In my early childhood I developed a strong interest in the marine ecosystem, spending much of my free time in my grandfather’s library and going through every marine journal I could find there. I didn’t know it at the time, but those days left a mark on me. A couple of years later, on my first diving trip in the Caribbean, I realised that I wanted to become a marine biologist. Although cephalopods were my first love, when I started working with elasmobranchs I fell in love with them too. My first experience with shark and ray research and conservation projects was as an undergraduate student, when I participated in setting up the initial basic guidelines for the development of the Shark National Action Plan in Chile. Since then I have had the opportunity to work with great researchers on different projects relating to biodiversity, reproductive biology, feeding behaviour and photo-ID. All of them were on common shark and ray species in Chile.
Currently I am doing my PhD in collaboration with the first research group on Easter Island, the Ecology and Sustainable Management of Oceanic Islands (ESMOI). My thesis will concentrate on species biodiversity, migratory patterns and population genetics of top predators in the Easter Island eco-region, including the large population of Galápagos sharks Carcharhinus galapagensis in the area. Working on the ESMOI project gives me the opportunity to collaborate with the local community to help protect one of the most isolated and valuable areas in the world.
Working on Easter Island, home to the monumental stone statues known as moai and beautiful landscapes protected by UNESCO as a World Heritage Site, could well make me the luckiest marine biologist in Chile.
Located in the middle of the Pacific Ocean, Easter Island – also known by its Polynesian name Rapa Nui, or Isla de Pascua in Spanish – is one of the most isolated inhabited islands in the world. It harbours the eastern coral systems of Polynesia, known for colourful fishes and high levels of endemism. However, the environmental conditions of this region make it highly susceptible to global climate change and anthropogenic activities.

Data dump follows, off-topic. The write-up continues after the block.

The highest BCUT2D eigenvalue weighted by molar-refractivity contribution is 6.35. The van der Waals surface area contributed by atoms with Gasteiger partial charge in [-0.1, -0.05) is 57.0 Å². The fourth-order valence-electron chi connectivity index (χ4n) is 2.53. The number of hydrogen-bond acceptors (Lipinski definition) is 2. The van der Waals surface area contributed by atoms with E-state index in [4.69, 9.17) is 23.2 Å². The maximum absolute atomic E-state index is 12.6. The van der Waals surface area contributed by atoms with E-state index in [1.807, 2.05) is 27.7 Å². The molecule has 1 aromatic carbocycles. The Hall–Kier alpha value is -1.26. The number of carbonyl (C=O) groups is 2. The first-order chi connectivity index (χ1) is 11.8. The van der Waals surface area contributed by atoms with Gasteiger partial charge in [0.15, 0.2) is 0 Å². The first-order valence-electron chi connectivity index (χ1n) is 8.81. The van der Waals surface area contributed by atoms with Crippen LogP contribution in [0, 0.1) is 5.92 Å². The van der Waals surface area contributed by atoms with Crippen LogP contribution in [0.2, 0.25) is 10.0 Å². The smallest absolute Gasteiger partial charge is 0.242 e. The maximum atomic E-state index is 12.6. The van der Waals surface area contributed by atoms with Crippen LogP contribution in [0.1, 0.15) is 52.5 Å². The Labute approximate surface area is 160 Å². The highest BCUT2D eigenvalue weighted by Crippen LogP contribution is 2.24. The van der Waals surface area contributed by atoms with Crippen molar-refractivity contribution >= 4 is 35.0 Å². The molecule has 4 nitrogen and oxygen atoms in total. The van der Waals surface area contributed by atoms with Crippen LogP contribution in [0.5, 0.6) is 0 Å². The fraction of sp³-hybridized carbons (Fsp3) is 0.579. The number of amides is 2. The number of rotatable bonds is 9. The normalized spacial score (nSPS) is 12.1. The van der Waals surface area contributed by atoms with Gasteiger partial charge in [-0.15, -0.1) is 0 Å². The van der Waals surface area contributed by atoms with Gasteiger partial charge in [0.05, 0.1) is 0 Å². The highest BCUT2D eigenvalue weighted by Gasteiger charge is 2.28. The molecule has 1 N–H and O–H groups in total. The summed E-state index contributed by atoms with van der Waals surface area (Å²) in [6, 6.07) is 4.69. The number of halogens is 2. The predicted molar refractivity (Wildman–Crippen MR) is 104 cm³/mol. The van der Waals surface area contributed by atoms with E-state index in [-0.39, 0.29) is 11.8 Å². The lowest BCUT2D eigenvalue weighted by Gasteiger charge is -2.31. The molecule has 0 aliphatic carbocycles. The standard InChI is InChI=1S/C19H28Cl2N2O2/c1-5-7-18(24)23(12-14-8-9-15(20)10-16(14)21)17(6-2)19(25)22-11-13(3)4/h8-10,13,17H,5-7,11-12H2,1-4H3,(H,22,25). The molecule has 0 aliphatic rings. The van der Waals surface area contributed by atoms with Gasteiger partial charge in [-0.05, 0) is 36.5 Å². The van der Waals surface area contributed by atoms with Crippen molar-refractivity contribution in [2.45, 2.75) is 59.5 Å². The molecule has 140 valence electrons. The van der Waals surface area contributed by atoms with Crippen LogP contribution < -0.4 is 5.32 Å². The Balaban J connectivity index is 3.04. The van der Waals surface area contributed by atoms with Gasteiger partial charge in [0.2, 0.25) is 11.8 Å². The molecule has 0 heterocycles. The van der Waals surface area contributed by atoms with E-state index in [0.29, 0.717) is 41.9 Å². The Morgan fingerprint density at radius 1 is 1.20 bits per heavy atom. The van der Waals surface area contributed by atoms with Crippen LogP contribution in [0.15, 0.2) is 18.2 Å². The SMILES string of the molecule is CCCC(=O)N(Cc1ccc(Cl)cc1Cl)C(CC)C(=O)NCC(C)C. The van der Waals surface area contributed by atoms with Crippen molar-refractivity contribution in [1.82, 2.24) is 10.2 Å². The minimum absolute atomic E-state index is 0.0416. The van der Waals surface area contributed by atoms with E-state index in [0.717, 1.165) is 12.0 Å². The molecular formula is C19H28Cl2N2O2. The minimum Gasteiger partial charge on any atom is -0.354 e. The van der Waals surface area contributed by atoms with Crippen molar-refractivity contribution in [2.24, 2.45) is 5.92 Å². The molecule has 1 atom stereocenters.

Big fish assemblages are now scarce around the island. We assume that the number of fish communities were already starting to drop at the time of the ancient fishery, when the island was fully populated. Today, with modern fishing methods and an increasing number of tourists, the risk of overfishing is even higher. The big challenge facing Easter Island is to achieve sustainable fisheries but still conserve its unique marine biodiversity. Therefore, we need to acquire substantial scientific knowledge about the biology and population dynamics of the species inhabiting the area if we are to create new and effective regulations.
Baited Remote Underwater Video Stations (BRUVS) technology enables scientists to observe fish in hard-to-reach habitats and fishing-free or even threatened areas. At these fixed stations, bait is used to attract fishes and the cameras then record not only the individuals attracted to the bait, but also those that just swim in front of the lens.
By using the BRUVS, we aim to describe the pelagic species inhabiting the waters around Easter Island, their abundance and their use of habitat, including ancestral fishing zones. Thanks to the SOSF, we will carry out the first study of top predators on Easter Island using non-destructive methodology. This project seeks to fill the gaps in our knowledge in order to create marine parks with effective boundaries and to develop realistic recommendations for the correct management and conservation of the local biodiversity. We also believe that this biodiversity can be used to enhance ecotourism and help local inhabitants to shift from non-sustainable practices (overfishing) to a broader array of sustainable activities such as community-based ecotourism.